Thursday, April 1, 2010


Note: I have covered TumbleBooks in my last blog life (its here), but going through the new books, I thought it worth sharing again. And also, for MoziEsme, who asked about books on the net on her winning blog, Winning Readings.

This home page for the TumbleBook library may look kind of stark, but don't make the mistake of underestimating this site! TumbleBooks are 'animated, talking picture books' which are 'created by adding animation, sound, music and narration to existing picture books in order to produce an electronic picture book which you can read, or have read to you.' As of now, they have around 300 books in their collection, and like gmail, the number is growing all the time - well, not perhaps by the second, but growing nevertheless. Apparently they started off in 2004 with only 17 books (source this article at Free Library)! The collection, while not exhaustive yet, is varied and has both fiction and non-fiction books, thus making it a great resource for introducing young children to non-fiction. The expected audience for these books is mainly elementary and primary school kids.

When you browse the collection (in alphabetical order according to author or title or newest first), you can either just look at the covers, or see the details (as above). In addition to a summary of the book along with author, illustrator and publisher information, you also get the 'tumbletime', reading level - whether self read or read to, and links to book reviews. Books which have literacy games or puzzles associated will have a puzzle piece icon in the right upper corner. Click on the name or the thumbnail to start reading the book, which opens in a new page or tab according to your browser settings.

No matter how many books we read, I never get tired of this little fellow tumbling on the screen while the book is loading - which takes a surprisingly small amount of time on a broadband connection! Once loaded, the default is the accompanying audio to start automatically. However you can easily shift to the manual mode or just shut the voice off. However, even in the manual mode, the text will continue to be highlighted as if being read. There are no page turns, but the change of scenes is animated, as are some parts of each scene. Note that this means there are some differences from the original book - not in text, but which text accompanies which drawing, and which part of the page is focused on. On the other hand, this method does draw you into the book, into the telling of the story. I recommend reading the book before or after watching a TumbleBook, so as to not dilute the encompassing experience.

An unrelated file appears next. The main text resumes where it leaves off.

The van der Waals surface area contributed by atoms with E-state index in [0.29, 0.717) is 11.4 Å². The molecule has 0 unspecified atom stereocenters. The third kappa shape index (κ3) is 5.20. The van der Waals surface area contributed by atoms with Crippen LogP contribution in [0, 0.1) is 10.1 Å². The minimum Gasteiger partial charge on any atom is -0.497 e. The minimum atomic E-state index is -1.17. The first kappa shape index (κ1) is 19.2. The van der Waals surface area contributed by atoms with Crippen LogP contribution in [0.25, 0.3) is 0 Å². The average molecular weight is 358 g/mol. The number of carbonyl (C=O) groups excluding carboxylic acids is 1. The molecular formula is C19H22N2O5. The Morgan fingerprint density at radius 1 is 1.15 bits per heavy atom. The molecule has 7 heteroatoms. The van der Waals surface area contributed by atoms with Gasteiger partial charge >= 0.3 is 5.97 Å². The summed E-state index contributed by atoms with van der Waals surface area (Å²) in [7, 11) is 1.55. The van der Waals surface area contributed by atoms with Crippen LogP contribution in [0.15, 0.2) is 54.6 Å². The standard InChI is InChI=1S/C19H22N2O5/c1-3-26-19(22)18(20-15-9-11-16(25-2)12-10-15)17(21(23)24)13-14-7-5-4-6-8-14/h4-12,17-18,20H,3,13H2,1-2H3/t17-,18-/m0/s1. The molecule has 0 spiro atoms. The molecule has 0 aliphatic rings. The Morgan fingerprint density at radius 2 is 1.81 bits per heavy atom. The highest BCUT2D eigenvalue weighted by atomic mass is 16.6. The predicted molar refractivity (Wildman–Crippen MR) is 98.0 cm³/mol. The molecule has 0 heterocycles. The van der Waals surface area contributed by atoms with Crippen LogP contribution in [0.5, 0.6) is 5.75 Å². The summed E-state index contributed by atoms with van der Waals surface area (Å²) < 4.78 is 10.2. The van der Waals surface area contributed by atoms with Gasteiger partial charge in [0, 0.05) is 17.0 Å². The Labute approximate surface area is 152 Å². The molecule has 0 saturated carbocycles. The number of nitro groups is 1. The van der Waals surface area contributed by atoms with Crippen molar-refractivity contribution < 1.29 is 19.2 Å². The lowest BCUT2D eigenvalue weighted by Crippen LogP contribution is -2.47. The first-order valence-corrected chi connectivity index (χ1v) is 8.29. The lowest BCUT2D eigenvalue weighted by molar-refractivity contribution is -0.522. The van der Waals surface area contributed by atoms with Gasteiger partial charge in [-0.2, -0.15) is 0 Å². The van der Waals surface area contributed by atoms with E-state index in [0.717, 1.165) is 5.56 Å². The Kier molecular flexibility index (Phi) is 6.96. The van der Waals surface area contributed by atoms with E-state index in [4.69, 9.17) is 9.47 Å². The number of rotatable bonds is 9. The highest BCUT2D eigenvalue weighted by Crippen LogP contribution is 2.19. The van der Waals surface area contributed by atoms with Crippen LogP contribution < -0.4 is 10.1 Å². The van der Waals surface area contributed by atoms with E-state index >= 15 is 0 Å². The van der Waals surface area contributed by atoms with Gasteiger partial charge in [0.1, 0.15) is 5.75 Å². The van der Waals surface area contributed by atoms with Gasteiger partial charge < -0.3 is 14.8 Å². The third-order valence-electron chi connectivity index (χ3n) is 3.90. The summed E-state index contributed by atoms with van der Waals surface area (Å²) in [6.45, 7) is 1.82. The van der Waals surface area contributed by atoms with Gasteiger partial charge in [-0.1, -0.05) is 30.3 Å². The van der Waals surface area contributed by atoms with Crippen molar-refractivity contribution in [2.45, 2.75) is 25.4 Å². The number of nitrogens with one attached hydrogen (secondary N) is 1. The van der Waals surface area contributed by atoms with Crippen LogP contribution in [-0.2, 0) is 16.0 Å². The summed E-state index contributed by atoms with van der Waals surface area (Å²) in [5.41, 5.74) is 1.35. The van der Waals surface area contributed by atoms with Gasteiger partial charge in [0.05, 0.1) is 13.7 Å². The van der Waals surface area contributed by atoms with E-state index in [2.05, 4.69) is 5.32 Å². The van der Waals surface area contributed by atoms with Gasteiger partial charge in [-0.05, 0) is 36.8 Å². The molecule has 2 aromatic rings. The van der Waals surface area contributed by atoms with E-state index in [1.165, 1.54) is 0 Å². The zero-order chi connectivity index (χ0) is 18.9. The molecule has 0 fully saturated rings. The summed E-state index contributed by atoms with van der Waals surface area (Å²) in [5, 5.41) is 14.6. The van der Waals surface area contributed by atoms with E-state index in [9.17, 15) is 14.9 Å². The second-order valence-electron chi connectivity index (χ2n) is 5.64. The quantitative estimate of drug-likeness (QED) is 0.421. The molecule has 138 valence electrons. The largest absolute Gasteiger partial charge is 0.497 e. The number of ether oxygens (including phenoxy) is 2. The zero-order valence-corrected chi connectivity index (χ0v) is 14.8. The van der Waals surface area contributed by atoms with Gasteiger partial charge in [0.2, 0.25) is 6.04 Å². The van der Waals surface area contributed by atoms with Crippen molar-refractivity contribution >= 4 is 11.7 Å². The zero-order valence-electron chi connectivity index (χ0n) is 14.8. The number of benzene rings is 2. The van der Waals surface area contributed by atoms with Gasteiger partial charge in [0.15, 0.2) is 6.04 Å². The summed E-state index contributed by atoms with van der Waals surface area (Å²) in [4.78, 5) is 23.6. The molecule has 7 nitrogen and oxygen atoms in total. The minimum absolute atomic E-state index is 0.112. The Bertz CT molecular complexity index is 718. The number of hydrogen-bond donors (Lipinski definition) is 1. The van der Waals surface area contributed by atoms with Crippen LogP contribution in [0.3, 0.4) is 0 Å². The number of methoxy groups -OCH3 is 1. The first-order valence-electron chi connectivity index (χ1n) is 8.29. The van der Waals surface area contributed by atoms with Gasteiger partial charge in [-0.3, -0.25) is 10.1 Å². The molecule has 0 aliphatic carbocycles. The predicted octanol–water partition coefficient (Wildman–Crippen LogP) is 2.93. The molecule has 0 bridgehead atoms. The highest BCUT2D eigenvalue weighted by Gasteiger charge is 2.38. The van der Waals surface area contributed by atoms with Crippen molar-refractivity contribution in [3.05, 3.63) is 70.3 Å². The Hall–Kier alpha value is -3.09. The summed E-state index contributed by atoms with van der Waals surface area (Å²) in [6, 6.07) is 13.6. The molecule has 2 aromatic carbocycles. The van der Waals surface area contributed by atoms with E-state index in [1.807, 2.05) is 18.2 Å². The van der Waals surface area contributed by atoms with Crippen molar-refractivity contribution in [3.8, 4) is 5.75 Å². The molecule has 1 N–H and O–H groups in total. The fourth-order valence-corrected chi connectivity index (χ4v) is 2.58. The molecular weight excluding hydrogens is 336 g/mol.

The games open in a similar window/tab, load similarly and are fun to play after reading the book - though not if the kid hasn't learnt to read yet.

In addition to the animated story books, they also have read-along chapter books (with audio) and high quality readings of classic books for the older children. I have only glanced at these, not having any need to exhaustively explore these yet, but I am sure they would be fine too. Only nothing quite compares to the pleasure an animated book gives a small child, doesn't it?

The only drawback is that the site is not free - but it has a 30 day free trial! Although at no point it specifically excludes individuals from becoming a member, the site focuses totally on library and school memberships - to whom they give unlimited remote access at $400 per year. An excellent reason to badger your library to provide TumbleBooks if they don't have it already! Teachers will find many useful resources such as allowing kids to use this at home, an online player for non stop story telling, searching not only by books but also by reading level, quizzes, book reports, lesson plans and worksheets, the ability to mail TumbleBooks (or TumbleCards) and also record them in your own voice, and downloadable icons and buttons. (Also a couple of desktop backgrounds - go to the Admin section for downloads). These resources are of course open to anyone on the site, except lesson plans and quizzes I think, which are only for schools.

TumbleBook library, TumbleBook readables and TumbleBook talking books form the digital media division of TumbleWeed Press, Inc, a Toronto based children's books publisher. 

PS - Final opinion? Great site to keep the kids busy for a long time! No ads, lots of books and nice animation. Of course, I am always biased towards anything Book-y!


Ticia said...

You won the giveaway for a 3 months subscription to Jump Start on my blog. Send me an email (you can just reply to this comment), so I have your email address to send on to Jump Start.

Swati said...

WOW! Great news - thanks! Am emailing you right now. If it doesn't get through for some reason, please contact me through - I don't like to leave my email address in public domain :)